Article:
is one that is very soft, with layers (almost like pastry layers if possible), which remains whole. The type of roti one gets is determined by what is placed in the dough before it is rolled out. Various types include dhalpuri, aloo (potato) roti, and even sugar (to keep the kids busy, while the mother finishes cooking). In Guyana, a rolled-out thin flat dough like a roti that is deep-fried in ghee is called a puri, and is only made for Hindu religious gatherings.[citation needed] Therefore, a dhalpuri is not really a puri, as a puri and a roti are two different things. Another item prepared like roti is bake or bakes or floats. A Guyanese or Trinidadian fry bake seems to be more similar to an Indian puri. A bake is made with butter or margarine and has a different ratio of flour to fat. It is made much quicker than roti and is usually made in the mornings. Dough is rolled out and cut into shapes or rolled into small rounds. Guyanese bakes are fried, but bakes from other parts of the West Indies can be baked in an oven. Bakes are usually paired with a quick fry-up for breakfast or dinner, stewed saltfish, or eggs ("western" style, with onions, tomatoes, green peppers). Bakes are also made in other parts of the West Indies including Trinidad, Barbados and St. Vincent. In Trinidad
Trinidad
and Tobago, a "bake and shark" is a popular street food sandwich in which fried shark is sandwiched between two halves of a sliced bake with a plethora of local condiments. Pepper sauce, shado beni, garlic sauce, tamarind and mango chutney are most common as well as lettuce, tomato and cucumber for fillers.

Suriname[edit] In Suriname, roti refers mainly to dhalpuri or aloo puri. It is most often eaten with curried chicken. As in Trinidad
Trinidad
and the West Indies, roti can also refer to the stuffed roti wrap. It is customary to eat this dish out of hand. Due to a mass emigration of Indian Surinamese in the 1970s, roti became a popular take-out dish in the Netherlands. It usually includes chicken curry, potatoes, a boiled egg and various vegetables, most notably the kousenband or yardlong bean. Another variation includes shrimp and aubergine. The meat with gravy, potatoes, egg and yardlong beans are served side by side on a plate, with the aloo puri folded in fours on top. One then has the option to spice the dish with a very hot chutney made of Madame Jeanette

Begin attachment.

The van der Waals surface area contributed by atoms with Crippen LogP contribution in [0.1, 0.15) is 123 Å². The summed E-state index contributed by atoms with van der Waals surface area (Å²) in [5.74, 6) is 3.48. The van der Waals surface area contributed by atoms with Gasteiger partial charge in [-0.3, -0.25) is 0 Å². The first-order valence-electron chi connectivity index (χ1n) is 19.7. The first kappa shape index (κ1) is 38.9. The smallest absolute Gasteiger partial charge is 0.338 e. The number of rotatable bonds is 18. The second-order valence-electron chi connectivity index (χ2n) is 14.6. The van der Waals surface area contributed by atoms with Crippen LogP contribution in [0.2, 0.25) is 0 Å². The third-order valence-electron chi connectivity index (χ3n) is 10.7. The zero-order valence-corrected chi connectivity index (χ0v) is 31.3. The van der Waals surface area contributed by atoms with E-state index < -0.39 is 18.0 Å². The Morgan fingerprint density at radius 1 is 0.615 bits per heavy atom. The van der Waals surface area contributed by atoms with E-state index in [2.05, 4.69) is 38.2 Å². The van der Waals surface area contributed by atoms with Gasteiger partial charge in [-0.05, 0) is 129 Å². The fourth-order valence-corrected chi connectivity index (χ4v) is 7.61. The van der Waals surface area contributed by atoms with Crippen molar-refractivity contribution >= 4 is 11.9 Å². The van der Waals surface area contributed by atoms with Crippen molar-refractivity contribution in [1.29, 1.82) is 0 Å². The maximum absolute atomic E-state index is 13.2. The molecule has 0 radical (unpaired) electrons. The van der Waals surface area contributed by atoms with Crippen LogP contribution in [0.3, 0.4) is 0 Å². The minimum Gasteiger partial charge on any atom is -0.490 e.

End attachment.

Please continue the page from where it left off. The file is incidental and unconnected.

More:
Madame Jeanette
pepper. South Africa[edit] Roti, pronounced "rooti" in Cape Town, was initially introduced to South Africa
Africa
by Indian migrants during the 19th century and subsequently became incorporated into Cape Malay
Cape Malay
cuisine. It is widely eaten by the Indian and Cape Malay
Cape Malay
communities living in South Africa and is either eaten as a flat bread or a wrap with locally made curries. See also[edit]

Food portal

Bhatura Jolada rotti Kottu
Kottu
roti Kulcha Luchi Tortilla

Notes[edit]

^ "... most Guyanese are unaware that there are different types of roti, which is the staple food in the diet of Indo-Guyanese. ROTI Table 1 shows the differences between eight different types of roti as used by Indo-Guyanese: paratha, dosti, cassava, daalpuri, aluu, chotha, puri and sada."[21]

References[edit]